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Hard Bargain

Run fast. If the opportunity to buy into the market via replacement females hasn't already passed, it's about out of sight. Expanding cow numbers in a herd now is almost a sure recipe for equity loss by the end of the decade, says Harlan Hughes, Western Edge Consulting, Laramie, WY. Expanding a herd now definitely will increase the average unit cost of producing (UCOP) a cwt. of calf over the next

Run fast. If the opportunity to buy into the market via replacement females hasn't already passed, it's about out of sight.

“Expanding cow numbers in a herd now is almost a sure recipe for equity loss by the end of the decade,” says Harlan Hughes, Western Edge Consulting, Laramie, WY. “Expanding a herd now definitely will increase the average unit cost of producing (UCOP) a cwt. of calf over the next several years. That leads to reduced profits from expansion.”

This growing reality is multiplied if producers choose to expand via their own replacements vs. purchasing those with a reasonable Net Present Value (NPV) More on NPV later.

“The more we run the numbers (for clients), the more convinced I am few producers should be raising their own replacements unless they're a sizable operation, say 700 cows or more,” says Steve Swigert, a Noble Foundation agricultural economist, Ardmore, OK. “For herds smaller than that, we're seeing a better margin if they purchase their replacements.”

One reason for this mirrors a primary challenge of profitably expanding cow herds at this point in the cattle cycle — the opportunity cost relative to potential returns. In the case of raising replacement heifers rather than buying bred ones, Swigert says the delayed cash flow from a year of non-production is difficult to overcome. As for choosing to expand at all, many replacements' market price has exceeded their economic value.

Explaining NPV

Both Hughes and Swigert use NPV to calculate whether a heifer purchased today can be profitable over the long haul. Simply put, NPV accounts for the female's purchase price, net income generated by her over a set period of time, ultimate salvage value, and the opportunity cost of spending the money to buy her. Rather than just calculating how many calves a replacement must produce to recover her purchase price, NPV accounts for the size and timing of cash flow associated with the investment, as well as the opportunity cost of the capital.

When Swigert ran such a calculation recently, $1,200 was the price a producer in his part of the world could spend for a bred heifer this fall, if he wanted to earn 6% on his money (basically the long-term interest rate). That's based on getting calves out of her for the next seven years, with steers weaning at 550 lbs. and heifers at 525 lbs. That is, if annual cash carrying costs for the new purchase are $325.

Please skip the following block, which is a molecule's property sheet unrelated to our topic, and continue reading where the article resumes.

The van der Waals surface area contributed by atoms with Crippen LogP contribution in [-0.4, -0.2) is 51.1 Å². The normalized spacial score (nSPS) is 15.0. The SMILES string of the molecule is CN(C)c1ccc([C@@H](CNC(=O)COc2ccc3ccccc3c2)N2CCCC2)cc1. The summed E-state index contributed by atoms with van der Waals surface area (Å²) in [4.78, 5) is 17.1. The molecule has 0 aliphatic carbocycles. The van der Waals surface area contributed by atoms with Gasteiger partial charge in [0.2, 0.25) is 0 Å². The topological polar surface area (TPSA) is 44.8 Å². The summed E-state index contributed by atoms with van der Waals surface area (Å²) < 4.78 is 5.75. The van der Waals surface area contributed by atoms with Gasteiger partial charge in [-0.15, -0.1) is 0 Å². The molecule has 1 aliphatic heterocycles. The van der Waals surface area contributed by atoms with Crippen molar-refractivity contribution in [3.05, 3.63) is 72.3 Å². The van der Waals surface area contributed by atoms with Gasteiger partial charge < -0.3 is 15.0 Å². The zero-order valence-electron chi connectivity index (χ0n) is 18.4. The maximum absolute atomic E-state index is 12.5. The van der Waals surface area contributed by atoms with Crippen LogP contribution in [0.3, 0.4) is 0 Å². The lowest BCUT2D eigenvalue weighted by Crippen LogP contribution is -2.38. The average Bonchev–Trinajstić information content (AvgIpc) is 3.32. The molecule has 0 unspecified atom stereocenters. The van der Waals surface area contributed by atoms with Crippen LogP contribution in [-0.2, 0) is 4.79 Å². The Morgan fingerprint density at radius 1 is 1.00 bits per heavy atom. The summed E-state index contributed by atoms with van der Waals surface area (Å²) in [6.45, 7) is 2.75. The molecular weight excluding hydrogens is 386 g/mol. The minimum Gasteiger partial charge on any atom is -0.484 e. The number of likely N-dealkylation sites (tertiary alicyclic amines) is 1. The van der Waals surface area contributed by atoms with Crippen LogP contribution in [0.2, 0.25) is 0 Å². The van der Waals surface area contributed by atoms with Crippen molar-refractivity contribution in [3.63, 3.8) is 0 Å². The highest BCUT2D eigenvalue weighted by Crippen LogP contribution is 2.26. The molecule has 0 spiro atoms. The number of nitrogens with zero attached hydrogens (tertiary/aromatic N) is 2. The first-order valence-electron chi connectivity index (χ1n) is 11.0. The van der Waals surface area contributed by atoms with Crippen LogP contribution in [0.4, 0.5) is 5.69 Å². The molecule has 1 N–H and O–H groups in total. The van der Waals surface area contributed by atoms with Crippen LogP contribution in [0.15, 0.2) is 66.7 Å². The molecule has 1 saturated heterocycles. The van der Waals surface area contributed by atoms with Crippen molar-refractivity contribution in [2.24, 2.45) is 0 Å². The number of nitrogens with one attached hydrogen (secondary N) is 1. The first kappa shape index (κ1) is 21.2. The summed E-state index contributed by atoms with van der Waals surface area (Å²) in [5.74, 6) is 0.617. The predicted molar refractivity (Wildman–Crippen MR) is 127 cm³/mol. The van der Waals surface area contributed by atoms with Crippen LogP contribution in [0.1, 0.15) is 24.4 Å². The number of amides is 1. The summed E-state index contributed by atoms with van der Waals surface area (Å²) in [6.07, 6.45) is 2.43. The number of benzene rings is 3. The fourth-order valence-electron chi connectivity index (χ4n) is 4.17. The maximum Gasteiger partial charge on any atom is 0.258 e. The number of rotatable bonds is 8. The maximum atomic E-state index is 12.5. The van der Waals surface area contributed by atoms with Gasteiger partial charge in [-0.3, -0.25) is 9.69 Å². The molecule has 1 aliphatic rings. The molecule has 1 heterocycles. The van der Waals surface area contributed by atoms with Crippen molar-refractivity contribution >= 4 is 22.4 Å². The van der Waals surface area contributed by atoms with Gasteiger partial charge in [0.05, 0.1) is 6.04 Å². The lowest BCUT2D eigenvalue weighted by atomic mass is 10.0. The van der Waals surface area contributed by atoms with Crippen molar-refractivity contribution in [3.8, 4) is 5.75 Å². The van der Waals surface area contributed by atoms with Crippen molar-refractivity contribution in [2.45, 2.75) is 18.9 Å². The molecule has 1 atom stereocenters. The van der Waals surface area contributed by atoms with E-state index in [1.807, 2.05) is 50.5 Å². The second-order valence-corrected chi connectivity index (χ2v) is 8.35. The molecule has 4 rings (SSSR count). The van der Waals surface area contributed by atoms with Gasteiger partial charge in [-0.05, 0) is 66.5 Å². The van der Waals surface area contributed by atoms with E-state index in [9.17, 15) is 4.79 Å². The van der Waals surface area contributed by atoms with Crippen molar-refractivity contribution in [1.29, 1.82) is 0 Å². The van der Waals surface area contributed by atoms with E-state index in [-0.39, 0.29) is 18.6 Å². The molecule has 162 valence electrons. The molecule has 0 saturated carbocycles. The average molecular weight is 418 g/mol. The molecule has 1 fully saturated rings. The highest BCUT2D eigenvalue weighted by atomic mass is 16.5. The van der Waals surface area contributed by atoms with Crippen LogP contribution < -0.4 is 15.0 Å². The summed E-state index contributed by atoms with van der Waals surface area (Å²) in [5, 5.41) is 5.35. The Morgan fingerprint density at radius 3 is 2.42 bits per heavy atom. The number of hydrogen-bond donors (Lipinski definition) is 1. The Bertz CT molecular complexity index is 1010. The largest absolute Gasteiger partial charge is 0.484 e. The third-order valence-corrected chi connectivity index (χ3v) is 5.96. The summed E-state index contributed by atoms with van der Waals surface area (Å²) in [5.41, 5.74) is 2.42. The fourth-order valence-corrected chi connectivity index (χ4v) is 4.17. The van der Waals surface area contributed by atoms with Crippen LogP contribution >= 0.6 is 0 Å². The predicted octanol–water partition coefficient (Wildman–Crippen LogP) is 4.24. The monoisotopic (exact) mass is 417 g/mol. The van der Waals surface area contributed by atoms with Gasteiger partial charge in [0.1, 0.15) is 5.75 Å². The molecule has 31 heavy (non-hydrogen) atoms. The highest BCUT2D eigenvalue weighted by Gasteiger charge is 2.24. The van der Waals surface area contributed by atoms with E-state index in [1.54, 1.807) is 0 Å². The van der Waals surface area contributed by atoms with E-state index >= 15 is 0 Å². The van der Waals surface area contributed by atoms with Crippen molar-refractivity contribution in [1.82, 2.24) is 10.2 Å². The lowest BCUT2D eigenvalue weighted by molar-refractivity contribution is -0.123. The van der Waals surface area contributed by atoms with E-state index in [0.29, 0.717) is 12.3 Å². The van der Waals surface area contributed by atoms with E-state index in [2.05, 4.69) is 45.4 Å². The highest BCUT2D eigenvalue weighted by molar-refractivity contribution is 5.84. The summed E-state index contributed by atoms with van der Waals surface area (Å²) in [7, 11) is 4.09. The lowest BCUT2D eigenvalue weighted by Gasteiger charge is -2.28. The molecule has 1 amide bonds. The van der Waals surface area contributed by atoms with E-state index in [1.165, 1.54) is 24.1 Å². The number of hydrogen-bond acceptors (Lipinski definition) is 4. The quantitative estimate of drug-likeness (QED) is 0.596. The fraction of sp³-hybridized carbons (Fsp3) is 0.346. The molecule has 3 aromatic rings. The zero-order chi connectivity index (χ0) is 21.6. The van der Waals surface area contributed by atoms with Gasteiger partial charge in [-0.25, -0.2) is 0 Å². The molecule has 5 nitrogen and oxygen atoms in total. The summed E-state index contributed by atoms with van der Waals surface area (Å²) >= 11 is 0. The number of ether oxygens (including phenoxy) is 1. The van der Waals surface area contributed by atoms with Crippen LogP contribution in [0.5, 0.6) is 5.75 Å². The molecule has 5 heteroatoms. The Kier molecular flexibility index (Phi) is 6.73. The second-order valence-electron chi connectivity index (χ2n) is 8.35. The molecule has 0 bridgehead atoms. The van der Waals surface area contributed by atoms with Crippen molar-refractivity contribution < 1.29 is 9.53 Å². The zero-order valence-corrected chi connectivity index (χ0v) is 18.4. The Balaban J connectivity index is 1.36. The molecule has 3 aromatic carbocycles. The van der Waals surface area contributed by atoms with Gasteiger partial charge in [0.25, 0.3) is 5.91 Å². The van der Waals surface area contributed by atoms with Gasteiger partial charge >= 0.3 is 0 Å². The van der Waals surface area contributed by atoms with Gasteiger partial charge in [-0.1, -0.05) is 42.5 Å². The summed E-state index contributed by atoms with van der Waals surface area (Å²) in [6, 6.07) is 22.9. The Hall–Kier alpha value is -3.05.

Lower calf weights by 25 lbs. in this scenario, and NPV goes down $70. Increase purchase price, carrying cost or opportunity cost, and NPV goes down, too.

Likewise, reduce the number of calves produced and NPV takes a dramatic dip. The only ways to increase profit at the same purchase price is to increase production, reduce carrying costs or reduce opportunity cost (return on investment).

That's why Hughes believes now's the time to consider selling breeding livestock. “Producers should sell every calf born when prices are at their peak, and build financial reserves for the tough times,” he says.

Swigert knows of several operations that took that advice an extra step, opting to liquidate their cowherds and run stockers until the economics change.

“The only producers we're currently seeing grow to meet grass availability are those who have income outside the ranch,” Swigert says. “In cases where all income is ranch-related, we're seeing producers looking to sell down in this market.”

There are exceptions, however. For instance, Swigert says there's a major difference between an operation with an annual cow cost of $250 and one paying more than $500. He's seeing some of the lowest cost producers expanding now because their costs make the NPV work at current prices. Plus, the expanded herd size will help them reduce cow costs further.

Moreover, current tax laws provide incentive for some to invest in breeding females.

Specifically, William Edwards, Iowa State University Extension economist, says the opportunity to write off up to $100,000 worth of expenses for new breeding stock each year (Section 179 Expensing), rather than depreciate it over time, allows some to shelter a portion of their income until the females are sold. This is especially appealing to folks in higher tax brackets. However, owners of the breeding stock must be involved in the business, taking some risks and providing management imput, not merely leasing the livestock. When the animals are ultimately sold, the depreciation is recaputured and taxed as ordinary income. Raised replacements also have some tax advantages. When these females are ultimately salvaged, the sales revenue is taxed at capital gains rates which are lower than the income tax rates they would have had to pay.